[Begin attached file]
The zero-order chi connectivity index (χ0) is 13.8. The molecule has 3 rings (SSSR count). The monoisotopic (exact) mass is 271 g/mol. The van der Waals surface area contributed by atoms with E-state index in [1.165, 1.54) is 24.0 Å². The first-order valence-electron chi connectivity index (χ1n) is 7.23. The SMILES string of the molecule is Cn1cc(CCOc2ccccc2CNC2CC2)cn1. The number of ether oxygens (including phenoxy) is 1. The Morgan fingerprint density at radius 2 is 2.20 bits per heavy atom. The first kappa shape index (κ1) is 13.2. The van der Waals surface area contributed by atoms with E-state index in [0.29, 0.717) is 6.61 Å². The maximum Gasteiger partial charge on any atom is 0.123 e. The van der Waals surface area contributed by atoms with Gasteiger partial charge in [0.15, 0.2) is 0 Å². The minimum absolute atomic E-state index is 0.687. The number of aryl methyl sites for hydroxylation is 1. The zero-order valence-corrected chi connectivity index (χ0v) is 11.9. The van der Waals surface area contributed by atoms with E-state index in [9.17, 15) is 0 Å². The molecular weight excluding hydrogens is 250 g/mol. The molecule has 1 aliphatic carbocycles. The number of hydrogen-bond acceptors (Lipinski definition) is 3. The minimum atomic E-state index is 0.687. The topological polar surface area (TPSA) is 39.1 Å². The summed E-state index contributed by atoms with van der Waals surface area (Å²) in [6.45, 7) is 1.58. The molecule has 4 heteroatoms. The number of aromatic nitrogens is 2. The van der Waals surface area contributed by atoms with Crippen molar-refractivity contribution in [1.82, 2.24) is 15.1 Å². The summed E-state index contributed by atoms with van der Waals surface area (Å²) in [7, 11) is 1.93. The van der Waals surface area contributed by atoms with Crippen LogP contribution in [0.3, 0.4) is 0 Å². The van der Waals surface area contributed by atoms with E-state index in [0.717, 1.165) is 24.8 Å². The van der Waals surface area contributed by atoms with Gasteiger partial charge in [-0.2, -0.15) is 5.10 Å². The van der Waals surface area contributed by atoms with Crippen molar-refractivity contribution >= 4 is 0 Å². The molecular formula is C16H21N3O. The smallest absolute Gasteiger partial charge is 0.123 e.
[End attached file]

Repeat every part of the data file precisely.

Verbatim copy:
The zero-order chi connectivity index (χ0) is 13.8. The molecule has 3 rings (SSSR count). The monoisotopic (exact) mass is 271 g/mol. The van der Waals surface area contributed by atoms with E-state index in [1.165, 1.54) is 24.0 Å². The first-order valence-electron chi connectivity index (χ1n) is 7.23. The SMILES string of the molecule is Cn1cc(CCOc2ccccc2CNC2CC2)cn1. The number of ether oxygens (including phenoxy) is 1. The Morgan fingerprint density at radius 2 is 2.20 bits per heavy atom. The first kappa shape index (κ1) is 13.2. The van der Waals surface area contributed by atoms with E-state index in [0.29, 0.717) is 6.61 Å². The maximum Gasteiger partial charge on any atom is 0.123 e. The van der Waals surface area contributed by atoms with Gasteiger partial charge in [0.15, 0.2) is 0 Å². The minimum absolute atomic E-state index is 0.687. The number of aryl methyl sites for hydroxylation is 1. The zero-order valence-corrected chi connectivity index (χ0v) is 11.9. The van der Waals surface area contributed by atoms with E-state index in [9.17, 15) is 0 Å². The molecular weight excluding hydrogens is 250 g/mol. The molecule has 1 aliphatic carbocycles. The number of hydrogen-bond acceptors (Lipinski definition) is 3. The minimum atomic E-state index is 0.687. The topological polar surface area (TPSA) is 39.1 Å². The summed E-state index contributed by atoms with van der Waals surface area (Å²) in [6.45, 7) is 1.58. The molecule has 4 heteroatoms. The number of aromatic nitrogens is 2. The van der Waals surface area contributed by atoms with Crippen molar-refractivity contribution in [1.82, 2.24) is 15.1 Å². The summed E-state index contributed by atoms with van der Waals surface area (Å²) in [7, 11) is 1.93. The van der Waals surface area contributed by atoms with Crippen LogP contribution in [0.3, 0.4) is 0 Å². The van der Waals surface area contributed by atoms with E-state index in [0.717, 1.165) is 24.8 Å². The van der Waals surface area contributed by atoms with Gasteiger partial charge in [-0.2, -0.15) is 5.10 Å². The van der Waals surface area contributed by atoms with Crippen molar-refractivity contribution >= 4 is 0 Å². The molecular formula is C16H21N3O. The smallest absolute Gasteiger partial charge is 0.123 e.